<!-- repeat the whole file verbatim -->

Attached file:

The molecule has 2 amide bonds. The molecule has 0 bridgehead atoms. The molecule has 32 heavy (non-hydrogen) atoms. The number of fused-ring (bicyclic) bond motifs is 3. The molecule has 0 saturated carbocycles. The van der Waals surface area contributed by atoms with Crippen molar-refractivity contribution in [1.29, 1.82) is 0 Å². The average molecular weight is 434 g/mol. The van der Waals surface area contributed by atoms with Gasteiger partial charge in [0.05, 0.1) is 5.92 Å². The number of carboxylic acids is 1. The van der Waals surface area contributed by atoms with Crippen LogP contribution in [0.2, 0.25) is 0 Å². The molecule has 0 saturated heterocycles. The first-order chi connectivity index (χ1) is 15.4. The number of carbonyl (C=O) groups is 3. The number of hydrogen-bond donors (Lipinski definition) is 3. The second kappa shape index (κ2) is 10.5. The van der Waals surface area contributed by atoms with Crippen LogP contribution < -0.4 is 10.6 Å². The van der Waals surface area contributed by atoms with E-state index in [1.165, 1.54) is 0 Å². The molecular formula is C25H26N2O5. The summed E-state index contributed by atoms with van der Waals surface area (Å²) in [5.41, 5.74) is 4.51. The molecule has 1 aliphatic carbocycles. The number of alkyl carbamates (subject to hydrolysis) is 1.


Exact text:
The molecule has 2 amide bonds. The molecule has 0 bridgehead atoms. The molecule has 32 heavy (non-hydrogen) atoms. The number of fused-ring (bicyclic) bond motifs is 3. The molecule has 0 saturated carbocycles. The van der Waals surface area contributed by atoms with Crippen molar-refractivity contribution in [1.29, 1.82) is 0 Å². The average molecular weight is 434 g/mol. The van der Waals surface area contributed by atoms with Gasteiger partial charge in [0.05, 0.1) is 5.92 Å². The number of carboxylic acids is 1. The van der Waals surface area contributed by atoms with Crippen LogP contribution in [0.2, 0.25) is 0 Å². The molecule has 0 saturated heterocycles. The first-order chi connectivity index (χ1) is 15.4. The number of carbonyl (C=O) groups is 3. The number of hydrogen-bond donors (Lipinski definition) is 3. The second kappa shape index (κ2) is 10.5. The van der Waals surface area contributed by atoms with Crippen LogP contribution < -0.4 is 10.6 Å². The van der Waals surface area contributed by atoms with E-state index in [1.165, 1.54) is 0 Å². The molecular formula is C25H26N2O5. The summed E-state index contributed by atoms with van der Waals surface area (Å²) in [5.41, 5.74) is 4.51. The molecule has 1 aliphatic carbocycles. The number of alkyl carbamates (subject to hydrolysis) is 1.